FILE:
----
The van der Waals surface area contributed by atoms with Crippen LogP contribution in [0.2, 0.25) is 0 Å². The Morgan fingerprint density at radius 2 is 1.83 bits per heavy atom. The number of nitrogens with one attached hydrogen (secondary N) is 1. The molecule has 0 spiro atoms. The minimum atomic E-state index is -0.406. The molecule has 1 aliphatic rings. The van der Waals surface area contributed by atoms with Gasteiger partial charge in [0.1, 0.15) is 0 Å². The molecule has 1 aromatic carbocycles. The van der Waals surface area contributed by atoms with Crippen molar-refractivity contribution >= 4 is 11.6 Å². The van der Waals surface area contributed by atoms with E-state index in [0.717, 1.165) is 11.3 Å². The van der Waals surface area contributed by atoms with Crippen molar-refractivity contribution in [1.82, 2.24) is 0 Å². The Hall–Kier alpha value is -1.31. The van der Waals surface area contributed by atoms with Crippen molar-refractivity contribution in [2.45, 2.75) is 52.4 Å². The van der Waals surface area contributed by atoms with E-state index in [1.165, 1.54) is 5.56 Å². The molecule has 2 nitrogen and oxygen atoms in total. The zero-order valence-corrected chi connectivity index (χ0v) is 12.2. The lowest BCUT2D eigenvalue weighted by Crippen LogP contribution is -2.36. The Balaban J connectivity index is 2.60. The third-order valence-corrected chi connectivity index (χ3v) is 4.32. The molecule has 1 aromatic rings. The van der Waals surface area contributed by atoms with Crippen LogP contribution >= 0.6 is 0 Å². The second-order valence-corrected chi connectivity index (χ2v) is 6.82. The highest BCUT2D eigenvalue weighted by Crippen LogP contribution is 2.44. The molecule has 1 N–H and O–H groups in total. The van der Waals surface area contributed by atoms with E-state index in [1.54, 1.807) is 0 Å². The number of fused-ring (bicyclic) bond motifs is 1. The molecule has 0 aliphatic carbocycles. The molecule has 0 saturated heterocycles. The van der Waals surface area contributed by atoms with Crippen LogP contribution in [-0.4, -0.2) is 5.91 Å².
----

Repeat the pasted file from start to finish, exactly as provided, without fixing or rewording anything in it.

The van der Waals surface area contributed by atoms with Crippen LogP contribution in [0.2, 0.25) is 0 Å². The Morgan fingerprint density at radius 2 is 1.83 bits per heavy atom. The number of nitrogens with one attached hydrogen (secondary N) is 1. The molecule has 0 spiro atoms. The minimum atomic E-state index is -0.406. The molecule has 1 aliphatic rings. The van der Waals surface area contributed by atoms with Gasteiger partial charge in [0.1, 0.15) is 0 Å². The molecule has 1 aromatic carbocycles. The van der Waals surface area contributed by atoms with Crippen molar-refractivity contribution >= 4 is 11.6 Å². The van der Waals surface area contributed by atoms with E-state index in [0.717, 1.165) is 11.3 Å². The van der Waals surface area contributed by atoms with Crippen molar-refractivity contribution in [1.82, 2.24) is 0 Å². The Hall–Kier alpha value is -1.31. The van der Waals surface area contributed by atoms with Crippen molar-refractivity contribution in [2.45, 2.75) is 52.4 Å². The van der Waals surface area contributed by atoms with E-state index in [1.165, 1.54) is 5.56 Å². The molecule has 2 nitrogen and oxygen atoms in total. The zero-order valence-corrected chi connectivity index (χ0v) is 12.2. The lowest BCUT2D eigenvalue weighted by Crippen LogP contribution is -2.36. The Balaban J connectivity index is 2.60. The third-order valence-corrected chi connectivity index (χ3v) is 4.32. The molecule has 1 aromatic rings. The van der Waals surface area contributed by atoms with Crippen LogP contribution >= 0.6 is 0 Å². The second-order valence-corrected chi connectivity index (χ2v) is 6.82. The highest BCUT2D eigenvalue weighted by Crippen LogP contribution is 2.44. The molecule has 1 N–H and O–H groups in total. The van der Waals surface area contributed by atoms with E-state index in [1.54, 1.807) is 0 Å². The number of fused-ring (bicyclic) bond motifs is 1. The molecule has 0 aliphatic carbocycles. The molecule has 0 saturated heterocycles. The van der Waals surface area contributed by atoms with Crippen LogP contribution in [-0.4, -0.2) is 5.91 Å².